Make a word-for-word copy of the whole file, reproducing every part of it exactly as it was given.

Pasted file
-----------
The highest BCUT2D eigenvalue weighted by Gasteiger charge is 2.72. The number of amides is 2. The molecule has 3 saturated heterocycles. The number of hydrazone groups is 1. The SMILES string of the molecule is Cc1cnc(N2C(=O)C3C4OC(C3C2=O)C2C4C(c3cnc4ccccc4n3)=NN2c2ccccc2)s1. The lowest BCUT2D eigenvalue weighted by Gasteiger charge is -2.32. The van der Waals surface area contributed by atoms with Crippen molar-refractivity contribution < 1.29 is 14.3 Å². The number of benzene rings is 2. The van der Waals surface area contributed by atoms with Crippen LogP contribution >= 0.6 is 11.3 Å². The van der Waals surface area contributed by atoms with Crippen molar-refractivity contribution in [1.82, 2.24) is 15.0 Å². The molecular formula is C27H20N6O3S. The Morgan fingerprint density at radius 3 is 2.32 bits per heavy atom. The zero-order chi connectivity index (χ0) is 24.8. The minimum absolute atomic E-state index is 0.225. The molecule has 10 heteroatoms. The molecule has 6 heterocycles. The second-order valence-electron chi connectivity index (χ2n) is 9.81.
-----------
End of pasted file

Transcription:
The highest BCUT2D eigenvalue weighted by Gasteiger charge is 2.72. The number of amides is 2. The molecule has 3 saturated heterocycles. The number of hydrazone groups is 1. The SMILES string of the molecule is Cc1cnc(N2C(=O)C3C4OC(C3C2=O)C2C4C(c3cnc4ccccc4n3)=NN2c2ccccc2)s1. The lowest BCUT2D eigenvalue weighted by Gasteiger charge is -2.32. The van der Waals surface area contributed by atoms with Crippen molar-refractivity contribution < 1.29 is 14.3 Å². The number of benzene rings is 2. The van der Waals surface area contributed by atoms with Crippen LogP contribution >= 0.6 is 11.3 Å². The van der Waals surface area contributed by atoms with Crippen molar-refractivity contribution in [1.82, 2.24) is 15.0 Å². The molecular formula is C27H20N6O3S. The Morgan fingerprint density at radius 3 is 2.32 bits per heavy atom. The zero-order chi connectivity index (χ0) is 24.8. The minimum absolute atomic E-state index is 0.225. The molecule has 10 heteroatoms. The molecule has 6 heterocycles. The second-order valence-electron chi connectivity index (χ2n) is 9.81.